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J Rheumatol. 2018 Jan;45(1):128-136. doi: 10.3899/jrheum.170137. Epub 2017 Aug 1.

Corticosteroid or Nonsteroidal Antiinflammatory Drugs for the Treatment of Acute Gout: A Systematic Review of Randomized Controlled Trials.

Author information

1
From the University of Sydney, Sydney, Australia; Diaverum Medical Scientific Office and Diaverum Academy, Lund, Sweden; Amedeo Avogadro University of Eastern Piedmont, Novara; University of Bari, Bari, Italy; Department of Medicine, University of Otago, Christchurch, Christchurch, New Zealand.
2
C.A. Billy, MD, MMed (ClinEpi), University of Sydney; R.T. Lim, B-BMED, University of Sydney; M. Ruospo, MscMed, Diaverum Medical Scientific Office and Amedeo Avogadro University of Eastern Piedmont; S.C. Palmer, MB ChB, PhD, Department of Medicine, University of Otago, Christchurch; G.F. Strippoli, MD, PhD, University of Sydney, Diaverum Medical Scientific Office, University of Bari, and Diaverum Academy.
3
From the University of Sydney, Sydney, Australia; Diaverum Medical Scientific Office and Diaverum Academy, Lund, Sweden; Amedeo Avogadro University of Eastern Piedmont, Novara; University of Bari, Bari, Italy; Department of Medicine, University of Otago, Christchurch, Christchurch, New Zealand. gfmstrippoli@gmail.com.
4
C.A. Billy, MD, MMed (ClinEpi), University of Sydney; R.T. Lim, B-BMED, University of Sydney; M. Ruospo, MscMed, Diaverum Medical Scientific Office and Amedeo Avogadro University of Eastern Piedmont; S.C. Palmer, MB ChB, PhD, Department of Medicine, University of Otago, Christchurch; G.F. Strippoli, MD, PhD, University of Sydney, Diaverum Medical Scientific Office, University of Bari, and Diaverum Academy. gfmstrippoli@gmail.com.

Abstract

OBJECTIVE:

Nonsteroidal antiinflammatory drugs (NSAID) are used as first-line agents to treat acute gout. Recent trials suggest a possible first-line role for corticosteroids.

METHODS:

We conducted a metaanalysis of randomized controlled trials (RCT) evaluating corticosteroid versus NSAID therapy (nonselective and selective) as treatment for acute gout. MEDLINE, EMBASE, and CENTRAL were systematically searched through August 2016. Outcomes included pain, bleeding, joint swelling, erythema, tenderness, activity limitation, response to therapy, quality of life, time to resolution, supplementary analgesics, and adverse events. Evidence quality was summarized using the GRADE (Grading of Recommendations Assessment, Development, and Evaluation) system.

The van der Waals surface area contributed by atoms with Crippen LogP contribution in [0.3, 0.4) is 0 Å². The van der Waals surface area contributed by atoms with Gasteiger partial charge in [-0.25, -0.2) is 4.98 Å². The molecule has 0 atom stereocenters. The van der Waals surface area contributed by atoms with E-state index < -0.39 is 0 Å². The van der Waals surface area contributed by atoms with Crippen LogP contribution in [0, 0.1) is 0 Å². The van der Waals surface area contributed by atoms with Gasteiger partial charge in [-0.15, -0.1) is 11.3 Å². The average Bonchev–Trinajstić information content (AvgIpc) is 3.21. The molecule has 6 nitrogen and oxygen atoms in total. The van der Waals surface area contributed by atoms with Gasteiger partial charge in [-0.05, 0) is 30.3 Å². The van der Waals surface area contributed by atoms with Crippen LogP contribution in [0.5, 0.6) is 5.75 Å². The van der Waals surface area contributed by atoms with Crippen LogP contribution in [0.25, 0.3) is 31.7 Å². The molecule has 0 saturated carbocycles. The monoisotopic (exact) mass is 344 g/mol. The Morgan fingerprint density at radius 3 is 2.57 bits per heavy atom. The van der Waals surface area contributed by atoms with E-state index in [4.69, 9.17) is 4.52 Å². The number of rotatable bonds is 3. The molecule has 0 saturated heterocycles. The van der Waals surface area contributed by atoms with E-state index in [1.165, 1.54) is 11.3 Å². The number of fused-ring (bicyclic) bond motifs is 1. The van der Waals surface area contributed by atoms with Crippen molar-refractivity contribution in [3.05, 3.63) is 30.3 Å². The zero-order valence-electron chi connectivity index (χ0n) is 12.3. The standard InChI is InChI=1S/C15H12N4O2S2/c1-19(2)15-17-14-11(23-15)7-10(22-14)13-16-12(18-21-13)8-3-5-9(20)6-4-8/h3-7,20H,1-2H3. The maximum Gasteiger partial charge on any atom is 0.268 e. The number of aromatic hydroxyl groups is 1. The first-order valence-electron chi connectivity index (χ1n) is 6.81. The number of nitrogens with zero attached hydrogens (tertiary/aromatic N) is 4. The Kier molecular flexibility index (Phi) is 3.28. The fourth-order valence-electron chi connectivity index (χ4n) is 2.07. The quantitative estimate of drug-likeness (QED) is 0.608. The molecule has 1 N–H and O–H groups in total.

RESULTS:

Six eligible trials (817 patients) were identified. The mean study followup was 15 days (range 4-30). Risks of bias were generally low. In low- to moderate-quality evidence, corticosteroids did not have different effects on pain score at < 7 days [standardized mean difference (SMD) -0.09, 95% CI -0.26 to 0.08] or at ≥ 7 days (SMD 0.32, 95% CI -0.27 to 0.92) when compared with NSAID. There was no evidence of different risks of gastrointestinal bleeding [relative risk (RR) 0.09, 95% CI 0.01-1.67]. There was no evidence of different responses to therapy on pain at < 7 days (RR 1.07, 95% CI 0.80-1.44) and ≥ 7 days, time to disease resolution, or number of supplementary analgesics used (MD 2.10 drugs, 95% CI -1.01 to 5.21). There was a lower risk of indigestion (RR 0.50, 95% CI 0.27-0.92), nausea (RR 0.25, 95% CI 0.11-0.54), and vomiting (RR 0.11, 95% CI 0.02-0.56) with corticosteroid therapy.

CONCLUSION:

There is no evidence that corticosteroids and NSAID have different efficacy in managing pain in acute gout, but corticosteroids appear to have a more favorable safety profile for selected adverse events analyzed in existing RCT.

KEYWORDS:

ACUTE PAIN; GOUT; NONSTEROIDAL ANTIINFLAMMATORY DRUGS; STEROIDS

PMID:
28765243
DOI:
10.3899/jrheum.170137

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